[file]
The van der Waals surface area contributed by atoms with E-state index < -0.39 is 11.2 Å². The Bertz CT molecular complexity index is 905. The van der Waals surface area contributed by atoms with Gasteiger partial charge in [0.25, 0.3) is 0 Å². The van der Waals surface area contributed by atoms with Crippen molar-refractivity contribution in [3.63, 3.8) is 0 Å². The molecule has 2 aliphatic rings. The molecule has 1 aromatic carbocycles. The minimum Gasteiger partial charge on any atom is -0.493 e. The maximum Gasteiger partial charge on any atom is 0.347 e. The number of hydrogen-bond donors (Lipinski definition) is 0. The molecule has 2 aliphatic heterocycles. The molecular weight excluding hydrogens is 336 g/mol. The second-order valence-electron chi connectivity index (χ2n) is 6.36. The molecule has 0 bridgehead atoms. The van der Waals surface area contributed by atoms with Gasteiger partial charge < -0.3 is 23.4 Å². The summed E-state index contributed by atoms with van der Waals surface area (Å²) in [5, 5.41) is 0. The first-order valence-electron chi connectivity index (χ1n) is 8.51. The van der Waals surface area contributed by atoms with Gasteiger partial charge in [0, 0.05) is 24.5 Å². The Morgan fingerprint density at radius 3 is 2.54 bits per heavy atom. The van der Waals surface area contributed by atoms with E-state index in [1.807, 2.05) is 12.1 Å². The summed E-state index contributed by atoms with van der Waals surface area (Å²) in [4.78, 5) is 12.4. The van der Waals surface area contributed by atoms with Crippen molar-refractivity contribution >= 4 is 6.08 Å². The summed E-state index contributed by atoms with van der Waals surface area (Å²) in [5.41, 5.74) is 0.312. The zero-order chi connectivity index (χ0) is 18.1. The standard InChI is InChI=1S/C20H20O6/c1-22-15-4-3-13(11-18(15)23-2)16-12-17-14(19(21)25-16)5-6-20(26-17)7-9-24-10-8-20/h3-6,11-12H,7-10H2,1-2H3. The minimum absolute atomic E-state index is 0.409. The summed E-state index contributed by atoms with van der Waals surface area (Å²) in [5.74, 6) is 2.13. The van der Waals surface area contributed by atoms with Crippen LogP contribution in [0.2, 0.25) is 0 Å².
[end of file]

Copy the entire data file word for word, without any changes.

The van der Waals surface area contributed by atoms with E-state index < -0.39 is 11.2 Å². The Bertz CT molecular complexity index is 905. The van der Waals surface area contributed by atoms with Gasteiger partial charge in [0.25, 0.3) is 0 Å². The van der Waals surface area contributed by atoms with Crippen molar-refractivity contribution in [3.63, 3.8) is 0 Å². The molecule has 2 aliphatic rings. The molecule has 1 aromatic carbocycles. The minimum Gasteiger partial charge on any atom is -0.493 e. The maximum Gasteiger partial charge on any atom is 0.347 e. The number of hydrogen-bond donors (Lipinski definition) is 0. The molecule has 2 aliphatic heterocycles. The molecular weight excluding hydrogens is 336 g/mol. The second-order valence-electron chi connectivity index (χ2n) is 6.36. The molecule has 0 bridgehead atoms. The van der Waals surface area contributed by atoms with Gasteiger partial charge < -0.3 is 23.4 Å². The summed E-state index contributed by atoms with van der Waals surface area (Å²) in [5, 5.41) is 0. The first-order valence-electron chi connectivity index (χ1n) is 8.51. The van der Waals surface area contributed by atoms with Gasteiger partial charge in [0, 0.05) is 24.5 Å². The Morgan fingerprint density at radius 3 is 2.54 bits per heavy atom. The van der Waals surface area contributed by atoms with E-state index in [1.807, 2.05) is 12.1 Å². The summed E-state index contributed by atoms with van der Waals surface area (Å²) in [4.78, 5) is 12.4. The van der Waals surface area contributed by atoms with Crippen molar-refractivity contribution >= 4 is 6.08 Å². The summed E-state index contributed by atoms with van der Waals surface area (Å²) in [5.41, 5.74) is 0.312. The zero-order chi connectivity index (χ0) is 18.1. The standard InChI is InChI=1S/C20H20O6/c1-22-15-4-3-13(11-18(15)23-2)16-12-17-14(19(21)25-16)5-6-20(26-17)7-9-24-10-8-20/h3-6,11-12H,7-10H2,1-2H3. The minimum absolute atomic E-state index is 0.409. The summed E-state index contributed by atoms with van der Waals surface area (Å²) in [5.74, 6) is 2.13. The van der Waals surface area contributed by atoms with Crippen LogP contribution in [0.2, 0.25) is 0 Å².